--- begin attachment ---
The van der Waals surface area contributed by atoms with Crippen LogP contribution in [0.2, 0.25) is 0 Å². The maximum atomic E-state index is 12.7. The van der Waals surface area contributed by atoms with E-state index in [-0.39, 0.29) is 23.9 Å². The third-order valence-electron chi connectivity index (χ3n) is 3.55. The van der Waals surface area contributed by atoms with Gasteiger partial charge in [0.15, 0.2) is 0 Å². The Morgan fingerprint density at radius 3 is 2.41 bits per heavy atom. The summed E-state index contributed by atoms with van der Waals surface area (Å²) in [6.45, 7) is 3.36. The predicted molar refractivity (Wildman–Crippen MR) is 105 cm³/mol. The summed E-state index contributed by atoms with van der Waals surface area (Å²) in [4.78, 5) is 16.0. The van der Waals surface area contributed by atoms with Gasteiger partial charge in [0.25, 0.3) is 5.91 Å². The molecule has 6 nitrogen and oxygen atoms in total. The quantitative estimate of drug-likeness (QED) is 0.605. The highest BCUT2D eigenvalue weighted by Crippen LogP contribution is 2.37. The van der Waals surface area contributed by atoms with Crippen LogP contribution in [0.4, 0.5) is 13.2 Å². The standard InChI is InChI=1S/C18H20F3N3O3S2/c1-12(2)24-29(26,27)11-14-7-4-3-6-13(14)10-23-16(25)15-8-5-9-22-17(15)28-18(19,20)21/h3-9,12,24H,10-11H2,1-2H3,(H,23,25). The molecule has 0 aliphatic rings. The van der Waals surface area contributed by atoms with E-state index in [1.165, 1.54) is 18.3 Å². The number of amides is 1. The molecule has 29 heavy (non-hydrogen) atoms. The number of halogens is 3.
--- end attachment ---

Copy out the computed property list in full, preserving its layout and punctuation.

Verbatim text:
The van der Waals surface area contributed by atoms with Crippen LogP contribution in [0.2, 0.25) is 0 Å². The maximum atomic E-state index is 12.7. The van der Waals surface area contributed by atoms with E-state index in [-0.39, 0.29) is 23.9 Å². The third-order valence-electron chi connectivity index (χ3n) is 3.55. The van der Waals surface area contributed by atoms with Gasteiger partial charge in [0.15, 0.2) is 0 Å². The Morgan fingerprint density at radius 3 is 2.41 bits per heavy atom. The summed E-state index contributed by atoms with van der Waals surface area (Å²) in [6.45, 7) is 3.36. The predicted molar refractivity (Wildman–Crippen MR) is 105 cm³/mol. The summed E-state index contributed by atoms with van der Waals surface area (Å²) in [4.78, 5) is 16.0. The van der Waals surface area contributed by atoms with Gasteiger partial charge in [0.25, 0.3) is 5.91 Å². The molecule has 6 nitrogen and oxygen atoms in total. The quantitative estimate of drug-likeness (QED) is 0.605. The highest BCUT2D eigenvalue weighted by Crippen LogP contribution is 2.37. The van der Waals surface area contributed by atoms with Crippen LogP contribution in [0.4, 0.5) is 13.2 Å². The standard InChI is InChI=1S/C18H20F3N3O3S2/c1-12(2)24-29(26,27)11-14-7-4-3-6-13(14)10-23-16(25)15-8-5-9-22-17(15)28-18(19,20)21/h3-9,12,24H,10-11H2,1-2H3,(H,23,25). The molecule has 0 aliphatic rings. The van der Waals surface area contributed by atoms with E-state index in [1.165, 1.54) is 18.3 Å². The number of amides is 1. The molecule has 29 heavy (non-hydrogen) atoms. The number of halogens is 3.